Aspen Aerogels: The New Patent Is A Game-Changer (NYSE:ASPN)

Aspen Aerogels (ASPN) recently obtained a patent for the use of carbon aerogels in lithium-sulfur batteries. The patent has the potential to disrupt the electric vehicle and sustainable energy markets.

There is still a lot of research needed to understand how much this technology will improve lithium-sulfur batteries and if it will be enough to replace lithium-ion batteries. Even if it does, this change will happen gradually, but the change’s prospect is enough to be optimistic about the company in the long run.

Understanding the patent

To understand why lithium-sulfur batteries could replace lithium-ion batteries, we need to understand how these two technologies compare in the 3 key aspects of a battery for the industry: capacity, price, and the number of cycles of the battery.

Capacity is the amount of energy that a battery can accumulate. Current lithium-ion batteries can accumulate around 200 Wh/kg and have a theoretical maximum of 420 Wh/kg. In comparison, lithium-sulfur batteries can deliver 500 Wh/kg and have a theoretical maximum of 2,500 Wh/kg. Price is another element in which Lithium-sulfur batteries perform better than lithium-ion batteries. Sulfur is one of the most common elements on the planet and is even considered waste in some industries, while lithium-ion batteries use cobalt, which is very expensive.

Where lithium-sulfur batteries fail is the number of cycles they can handle. Lithium-ion batteries can withstand many cycles with relatively small decay, while lithium-sulfur batteries decay fast and can survive very few cycles. This is because sulfur is a bad conductor of electricity, and thus batteries need to use carbon structures to improve conductivity.

Source: Author’s Charts

However, sulfur expands as the battery charges, and this process destroys the carbon structures in the battery. As the carbon structures are destroyed or buried beneath the sulfur, the battery becomes less effective. This process repeats in every charge-and-discharge cycle, which is the main reason why lithium-sulfur batteries are not used instead of lithium-ion batteries.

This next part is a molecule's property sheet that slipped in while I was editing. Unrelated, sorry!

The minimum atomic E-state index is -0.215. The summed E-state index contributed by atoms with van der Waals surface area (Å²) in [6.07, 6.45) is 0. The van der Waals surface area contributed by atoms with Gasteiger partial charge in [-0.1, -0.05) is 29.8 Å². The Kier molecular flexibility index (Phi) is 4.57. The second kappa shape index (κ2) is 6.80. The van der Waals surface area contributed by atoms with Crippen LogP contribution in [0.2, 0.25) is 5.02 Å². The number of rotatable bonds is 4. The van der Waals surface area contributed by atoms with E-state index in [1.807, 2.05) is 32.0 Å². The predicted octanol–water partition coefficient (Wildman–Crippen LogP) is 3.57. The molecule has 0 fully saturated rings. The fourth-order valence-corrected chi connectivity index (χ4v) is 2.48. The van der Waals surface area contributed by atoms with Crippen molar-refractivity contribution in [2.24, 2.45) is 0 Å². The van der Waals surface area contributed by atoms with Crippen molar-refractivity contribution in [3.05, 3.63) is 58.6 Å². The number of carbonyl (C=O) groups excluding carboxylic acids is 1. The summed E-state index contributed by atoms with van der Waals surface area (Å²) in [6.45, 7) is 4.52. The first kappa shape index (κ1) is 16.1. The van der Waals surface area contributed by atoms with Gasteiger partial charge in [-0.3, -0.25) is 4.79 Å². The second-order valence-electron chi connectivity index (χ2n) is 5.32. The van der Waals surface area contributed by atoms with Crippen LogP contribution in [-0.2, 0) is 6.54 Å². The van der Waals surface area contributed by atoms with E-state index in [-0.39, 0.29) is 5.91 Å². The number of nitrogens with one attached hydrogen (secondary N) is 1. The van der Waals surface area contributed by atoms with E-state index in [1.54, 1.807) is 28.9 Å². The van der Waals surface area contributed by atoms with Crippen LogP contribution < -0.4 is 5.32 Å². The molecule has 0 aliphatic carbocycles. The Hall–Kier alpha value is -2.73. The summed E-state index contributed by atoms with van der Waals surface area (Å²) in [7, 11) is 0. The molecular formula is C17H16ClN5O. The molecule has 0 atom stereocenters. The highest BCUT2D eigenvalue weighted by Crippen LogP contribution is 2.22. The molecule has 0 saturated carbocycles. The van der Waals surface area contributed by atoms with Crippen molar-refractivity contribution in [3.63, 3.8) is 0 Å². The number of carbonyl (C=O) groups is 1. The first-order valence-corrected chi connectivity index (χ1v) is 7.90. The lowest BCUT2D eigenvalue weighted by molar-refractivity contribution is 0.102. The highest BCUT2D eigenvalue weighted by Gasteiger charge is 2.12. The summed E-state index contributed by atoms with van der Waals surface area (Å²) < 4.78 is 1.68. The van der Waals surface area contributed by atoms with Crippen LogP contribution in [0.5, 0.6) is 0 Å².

Source: Author’s Charts

The new Aspen Aerogels patent is for a carbon Aerogel, which could withstand the expansion of sulfur and provide the conductivity it needs. As shown in a previous article, aerogel structures can be very light in weight while maintaining their strength.

Source: Aspen Patent

If the patent claims can be scaled and manufactured for industrial purposes, lithium-sulfur batteries could replace lithium-ion batteries this decade, changing the landscape for electric cars and Aspen Aerogels for good.


My past article about the company was in January of this year, and since then, the outlook for 2020 has changed a lot. One of Aerogels’ biggest customers is the oil industry, which was severely affected by the COVID pandemic, especially in the first half of the year. However, besides the pandemic’s impact in 2020, Aspen’s revenue growth forecast for the next four years is similar to what was expected for the company.

The potential increase in revenue because of the new patent is not considered in the “high” side, as it is not guaranteed to happen in the next four years. Instead, the model considers that the patent could reduce the likelihood that Aspen delivers in the estimates’ bottom side and increase the likelihood of delivering on the estimates’ top side.

Source: Author’s Charts